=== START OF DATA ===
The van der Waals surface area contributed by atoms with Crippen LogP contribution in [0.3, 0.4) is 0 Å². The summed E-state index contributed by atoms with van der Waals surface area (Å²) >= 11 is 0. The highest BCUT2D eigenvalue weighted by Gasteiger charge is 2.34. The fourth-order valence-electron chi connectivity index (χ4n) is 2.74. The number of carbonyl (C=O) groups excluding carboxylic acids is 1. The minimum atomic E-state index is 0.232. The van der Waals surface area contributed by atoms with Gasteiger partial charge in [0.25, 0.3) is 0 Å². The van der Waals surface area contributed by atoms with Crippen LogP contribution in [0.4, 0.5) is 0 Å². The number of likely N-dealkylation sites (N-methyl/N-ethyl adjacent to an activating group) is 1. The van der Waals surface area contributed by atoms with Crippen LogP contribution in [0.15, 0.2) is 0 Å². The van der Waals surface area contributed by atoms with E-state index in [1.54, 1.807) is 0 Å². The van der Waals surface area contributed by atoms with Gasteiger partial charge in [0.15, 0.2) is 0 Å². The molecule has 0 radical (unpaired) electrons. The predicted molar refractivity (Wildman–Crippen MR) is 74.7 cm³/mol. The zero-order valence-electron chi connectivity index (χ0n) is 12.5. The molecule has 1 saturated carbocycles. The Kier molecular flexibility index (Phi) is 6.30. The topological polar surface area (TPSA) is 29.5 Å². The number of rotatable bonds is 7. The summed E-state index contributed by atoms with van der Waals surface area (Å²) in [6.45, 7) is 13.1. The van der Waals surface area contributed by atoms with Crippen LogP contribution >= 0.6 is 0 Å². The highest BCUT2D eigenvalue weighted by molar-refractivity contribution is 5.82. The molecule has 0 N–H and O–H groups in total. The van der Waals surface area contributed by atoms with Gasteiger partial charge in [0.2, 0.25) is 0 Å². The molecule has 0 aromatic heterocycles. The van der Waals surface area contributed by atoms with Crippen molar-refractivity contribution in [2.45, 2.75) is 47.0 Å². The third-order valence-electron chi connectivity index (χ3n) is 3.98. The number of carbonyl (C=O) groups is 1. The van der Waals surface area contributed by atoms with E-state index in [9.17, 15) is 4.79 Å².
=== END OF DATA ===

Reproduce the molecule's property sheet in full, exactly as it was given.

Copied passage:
The van der Waals surface area contributed by atoms with Crippen LogP contribution in [0.3, 0.4) is 0 Å². The summed E-state index contributed by atoms with van der Waals surface area (Å²) >= 11 is 0. The highest BCUT2D eigenvalue weighted by Gasteiger charge is 2.34. The fourth-order valence-electron chi connectivity index (χ4n) is 2.74. The number of carbonyl (C=O) groups excluding carboxylic acids is 1. The minimum atomic E-state index is 0.232. The van der Waals surface area contributed by atoms with Gasteiger partial charge in [0.25, 0.3) is 0 Å². The van der Waals surface area contributed by atoms with Crippen LogP contribution in [0.4, 0.5) is 0 Å². The number of likely N-dealkylation sites (N-methyl/N-ethyl adjacent to an activating group) is 1. The van der Waals surface area contributed by atoms with Crippen LogP contribution in [0.15, 0.2) is 0 Å². The van der Waals surface area contributed by atoms with E-state index in [1.54, 1.807) is 0 Å². The van der Waals surface area contributed by atoms with Gasteiger partial charge in [0.15, 0.2) is 0 Å². The molecule has 0 radical (unpaired) electrons. The predicted molar refractivity (Wildman–Crippen MR) is 74.7 cm³/mol. The zero-order valence-electron chi connectivity index (χ0n) is 12.5. The molecule has 1 saturated carbocycles. The Kier molecular flexibility index (Phi) is 6.30. The topological polar surface area (TPSA) is 29.5 Å². The number of rotatable bonds is 7. The summed E-state index contributed by atoms with van der Waals surface area (Å²) in [6.45, 7) is 13.1. The van der Waals surface area contributed by atoms with Crippen LogP contribution >= 0.6 is 0 Å². The highest BCUT2D eigenvalue weighted by molar-refractivity contribution is 5.82. The molecule has 0 N–H and O–H groups in total. The van der Waals surface area contributed by atoms with Gasteiger partial charge in [0.2, 0.25) is 0 Å². The molecule has 0 aromatic heterocycles. The van der Waals surface area contributed by atoms with Crippen molar-refractivity contribution in [2.45, 2.75) is 47.0 Å². The third-order valence-electron chi connectivity index (χ3n) is 3.98. The number of carbonyl (C=O) groups is 1. The van der Waals surface area contributed by atoms with E-state index in [9.17, 15) is 4.79 Å².